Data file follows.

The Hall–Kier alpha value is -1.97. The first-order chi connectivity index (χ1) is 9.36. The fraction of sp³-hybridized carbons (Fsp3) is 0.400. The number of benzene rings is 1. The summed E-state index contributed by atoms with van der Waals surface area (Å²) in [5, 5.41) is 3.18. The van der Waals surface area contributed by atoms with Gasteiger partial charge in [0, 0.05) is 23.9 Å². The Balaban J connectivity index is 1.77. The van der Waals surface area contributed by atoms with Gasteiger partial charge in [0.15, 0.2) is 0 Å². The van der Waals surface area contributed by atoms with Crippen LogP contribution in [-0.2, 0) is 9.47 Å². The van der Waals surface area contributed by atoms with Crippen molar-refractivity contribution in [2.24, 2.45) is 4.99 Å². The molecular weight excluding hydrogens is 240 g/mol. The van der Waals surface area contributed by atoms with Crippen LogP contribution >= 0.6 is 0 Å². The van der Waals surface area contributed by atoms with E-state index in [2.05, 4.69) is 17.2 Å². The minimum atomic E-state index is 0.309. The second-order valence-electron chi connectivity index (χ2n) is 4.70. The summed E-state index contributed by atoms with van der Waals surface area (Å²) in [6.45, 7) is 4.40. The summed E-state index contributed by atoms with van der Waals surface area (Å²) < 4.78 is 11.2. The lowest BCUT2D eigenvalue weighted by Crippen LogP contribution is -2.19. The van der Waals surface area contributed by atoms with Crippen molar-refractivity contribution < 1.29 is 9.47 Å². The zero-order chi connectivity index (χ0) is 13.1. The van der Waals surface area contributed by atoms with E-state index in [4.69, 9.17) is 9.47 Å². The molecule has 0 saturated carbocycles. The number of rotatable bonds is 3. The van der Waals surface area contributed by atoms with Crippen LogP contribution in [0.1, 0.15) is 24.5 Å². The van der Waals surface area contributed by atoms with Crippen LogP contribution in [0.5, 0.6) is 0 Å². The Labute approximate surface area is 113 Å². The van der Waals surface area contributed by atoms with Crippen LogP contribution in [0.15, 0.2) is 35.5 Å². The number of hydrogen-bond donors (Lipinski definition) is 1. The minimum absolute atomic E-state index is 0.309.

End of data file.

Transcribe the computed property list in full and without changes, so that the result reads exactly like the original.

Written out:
The Hall–Kier alpha value is -1.97. The first-order chi connectivity index (χ1) is 9.36. The fraction of sp³-hybridized carbons (Fsp3) is 0.400. The number of benzene rings is 1. The summed E-state index contributed by atoms with van der Waals surface area (Å²) in [5, 5.41) is 3.18. The van der Waals surface area contributed by atoms with Gasteiger partial charge in [0, 0.05) is 23.9 Å². The Balaban J connectivity index is 1.77. The van der Waals surface area contributed by atoms with Gasteiger partial charge in [0.15, 0.2) is 0 Å². The van der Waals surface area contributed by atoms with Crippen LogP contribution in [-0.2, 0) is 9.47 Å². The van der Waals surface area contributed by atoms with Crippen molar-refractivity contribution in [2.24, 2.45) is 4.99 Å². The molecular weight excluding hydrogens is 240 g/mol. The van der Waals surface area contributed by atoms with Crippen LogP contribution >= 0.6 is 0 Å². The van der Waals surface area contributed by atoms with E-state index in [2.05, 4.69) is 17.2 Å². The minimum atomic E-state index is 0.309. The second-order valence-electron chi connectivity index (χ2n) is 4.70. The summed E-state index contributed by atoms with van der Waals surface area (Å²) in [6.45, 7) is 4.40. The summed E-state index contributed by atoms with van der Waals surface area (Å²) < 4.78 is 11.2. The lowest BCUT2D eigenvalue weighted by Crippen LogP contribution is -2.19. The van der Waals surface area contributed by atoms with Crippen molar-refractivity contribution < 1.29 is 9.47 Å². The zero-order chi connectivity index (χ0) is 13.1. The van der Waals surface area contributed by atoms with E-state index in [4.69, 9.17) is 9.47 Å². The molecule has 0 saturated carbocycles. The number of rotatable bonds is 3. The van der Waals surface area contributed by atoms with Crippen LogP contribution in [0.1, 0.15) is 24.5 Å². The van der Waals surface area contributed by atoms with Crippen LogP contribution in [0.5, 0.6) is 0 Å². The Labute approximate surface area is 113 Å². The van der Waals surface area contributed by atoms with Crippen LogP contribution in [0.15, 0.2) is 35.5 Å². The number of hydrogen-bond donors (Lipinski definition) is 1. The minimum absolute atomic E-state index is 0.309.